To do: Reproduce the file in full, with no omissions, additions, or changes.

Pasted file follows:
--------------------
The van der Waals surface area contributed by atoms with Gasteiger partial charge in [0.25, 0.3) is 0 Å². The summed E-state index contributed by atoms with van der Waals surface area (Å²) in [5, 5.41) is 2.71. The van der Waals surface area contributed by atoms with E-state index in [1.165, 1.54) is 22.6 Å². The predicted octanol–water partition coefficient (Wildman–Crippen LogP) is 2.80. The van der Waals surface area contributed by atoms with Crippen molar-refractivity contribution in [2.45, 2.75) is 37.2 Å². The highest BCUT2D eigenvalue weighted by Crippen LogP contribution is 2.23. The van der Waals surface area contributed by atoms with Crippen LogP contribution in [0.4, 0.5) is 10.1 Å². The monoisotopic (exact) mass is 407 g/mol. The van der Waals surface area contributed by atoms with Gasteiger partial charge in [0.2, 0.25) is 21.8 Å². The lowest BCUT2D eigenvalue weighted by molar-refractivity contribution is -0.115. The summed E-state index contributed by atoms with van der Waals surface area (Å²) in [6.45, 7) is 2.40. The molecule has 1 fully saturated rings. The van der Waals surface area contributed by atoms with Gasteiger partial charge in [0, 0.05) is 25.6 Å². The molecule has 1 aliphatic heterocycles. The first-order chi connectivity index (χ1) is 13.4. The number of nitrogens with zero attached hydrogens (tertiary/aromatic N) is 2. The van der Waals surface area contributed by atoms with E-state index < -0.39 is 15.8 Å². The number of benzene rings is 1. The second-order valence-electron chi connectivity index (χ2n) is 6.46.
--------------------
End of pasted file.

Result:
The van der Waals surface area contributed by atoms with Gasteiger partial charge in [0.25, 0.3) is 0 Å². The summed E-state index contributed by atoms with van der Waals surface area (Å²) in [5, 5.41) is 2.71. The van der Waals surface area contributed by atoms with E-state index in [1.165, 1.54) is 22.6 Å². The predicted octanol–water partition coefficient (Wildman–Crippen LogP) is 2.80. The van der Waals surface area contributed by atoms with Crippen molar-refractivity contribution in [2.45, 2.75) is 37.2 Å². The highest BCUT2D eigenvalue weighted by Crippen LogP contribution is 2.23. The van der Waals surface area contributed by atoms with Crippen LogP contribution in [0.4, 0.5) is 10.1 Å². The monoisotopic (exact) mass is 407 g/mol. The van der Waals surface area contributed by atoms with Gasteiger partial charge in [0.2, 0.25) is 21.8 Å². The lowest BCUT2D eigenvalue weighted by molar-refractivity contribution is -0.115. The summed E-state index contributed by atoms with van der Waals surface area (Å²) in [6.45, 7) is 2.40. The molecule has 1 fully saturated rings. The van der Waals surface area contributed by atoms with Gasteiger partial charge in [0, 0.05) is 25.6 Å². The molecule has 1 aliphatic heterocycles. The first-order chi connectivity index (χ1) is 13.4. The number of nitrogens with zero attached hydrogens (tertiary/aromatic N) is 2. The van der Waals surface area contributed by atoms with E-state index < -0.39 is 15.8 Å². The number of benzene rings is 1. The second-order valence-electron chi connectivity index (χ2n) is 6.46.